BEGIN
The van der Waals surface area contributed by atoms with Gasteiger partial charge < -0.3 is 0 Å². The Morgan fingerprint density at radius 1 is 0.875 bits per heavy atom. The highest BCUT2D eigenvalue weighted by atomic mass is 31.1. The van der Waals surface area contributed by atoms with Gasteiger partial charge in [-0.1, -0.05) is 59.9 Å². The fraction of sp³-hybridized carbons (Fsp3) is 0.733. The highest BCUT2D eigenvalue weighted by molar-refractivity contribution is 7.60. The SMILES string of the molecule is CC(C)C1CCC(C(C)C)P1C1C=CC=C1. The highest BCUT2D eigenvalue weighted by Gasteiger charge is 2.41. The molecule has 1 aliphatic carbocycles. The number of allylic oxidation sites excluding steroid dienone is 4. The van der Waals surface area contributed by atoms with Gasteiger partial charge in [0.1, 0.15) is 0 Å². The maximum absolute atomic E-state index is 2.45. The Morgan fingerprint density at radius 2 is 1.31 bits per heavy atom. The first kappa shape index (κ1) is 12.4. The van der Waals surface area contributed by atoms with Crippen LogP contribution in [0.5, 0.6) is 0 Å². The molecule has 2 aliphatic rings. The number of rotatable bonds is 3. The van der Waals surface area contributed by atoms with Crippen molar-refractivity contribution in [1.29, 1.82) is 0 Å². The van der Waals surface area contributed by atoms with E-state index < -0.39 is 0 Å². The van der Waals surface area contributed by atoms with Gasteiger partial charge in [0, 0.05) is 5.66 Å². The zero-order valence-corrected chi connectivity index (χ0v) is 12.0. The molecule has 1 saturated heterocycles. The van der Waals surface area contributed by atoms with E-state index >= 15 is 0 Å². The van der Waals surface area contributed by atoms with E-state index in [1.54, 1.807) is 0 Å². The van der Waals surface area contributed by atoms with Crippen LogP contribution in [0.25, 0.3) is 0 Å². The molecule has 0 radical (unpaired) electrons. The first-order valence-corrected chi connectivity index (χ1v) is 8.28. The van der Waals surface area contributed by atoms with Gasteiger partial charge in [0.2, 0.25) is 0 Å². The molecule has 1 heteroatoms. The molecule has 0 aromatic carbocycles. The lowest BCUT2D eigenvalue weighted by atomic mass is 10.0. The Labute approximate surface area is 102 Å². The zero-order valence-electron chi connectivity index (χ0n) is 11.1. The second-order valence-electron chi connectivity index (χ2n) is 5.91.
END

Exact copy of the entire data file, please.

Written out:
The van der Waals surface area contributed by atoms with Gasteiger partial charge < -0.3 is 0 Å². The Morgan fingerprint density at radius 1 is 0.875 bits per heavy atom. The highest BCUT2D eigenvalue weighted by atomic mass is 31.1. The van der Waals surface area contributed by atoms with Gasteiger partial charge in [-0.1, -0.05) is 59.9 Å². The fraction of sp³-hybridized carbons (Fsp3) is 0.733. The highest BCUT2D eigenvalue weighted by molar-refractivity contribution is 7.60. The SMILES string of the molecule is CC(C)C1CCC(C(C)C)P1C1C=CC=C1. The highest BCUT2D eigenvalue weighted by Gasteiger charge is 2.41. The molecule has 1 aliphatic carbocycles. The number of allylic oxidation sites excluding steroid dienone is 4. The van der Waals surface area contributed by atoms with Gasteiger partial charge in [0.1, 0.15) is 0 Å². The maximum absolute atomic E-state index is 2.45. The Morgan fingerprint density at radius 2 is 1.31 bits per heavy atom. The first kappa shape index (κ1) is 12.4. The van der Waals surface area contributed by atoms with Crippen LogP contribution in [0.5, 0.6) is 0 Å². The molecule has 2 aliphatic rings. The number of rotatable bonds is 3. The van der Waals surface area contributed by atoms with Crippen molar-refractivity contribution in [1.29, 1.82) is 0 Å². The van der Waals surface area contributed by atoms with E-state index < -0.39 is 0 Å². The van der Waals surface area contributed by atoms with Gasteiger partial charge in [0, 0.05) is 5.66 Å². The zero-order valence-corrected chi connectivity index (χ0v) is 12.0. The molecule has 1 saturated heterocycles. The van der Waals surface area contributed by atoms with E-state index >= 15 is 0 Å². The van der Waals surface area contributed by atoms with E-state index in [1.54, 1.807) is 0 Å². The van der Waals surface area contributed by atoms with Crippen LogP contribution in [0.25, 0.3) is 0 Å². The molecule has 0 radical (unpaired) electrons. The first-order valence-corrected chi connectivity index (χ1v) is 8.28. The van der Waals surface area contributed by atoms with Gasteiger partial charge in [0.2, 0.25) is 0 Å². The molecule has 1 heteroatoms. The molecule has 0 aromatic carbocycles. The lowest BCUT2D eigenvalue weighted by atomic mass is 10.0. The Labute approximate surface area is 102 Å². The zero-order valence-electron chi connectivity index (χ0n) is 11.1. The second-order valence-electron chi connectivity index (χ2n) is 5.91.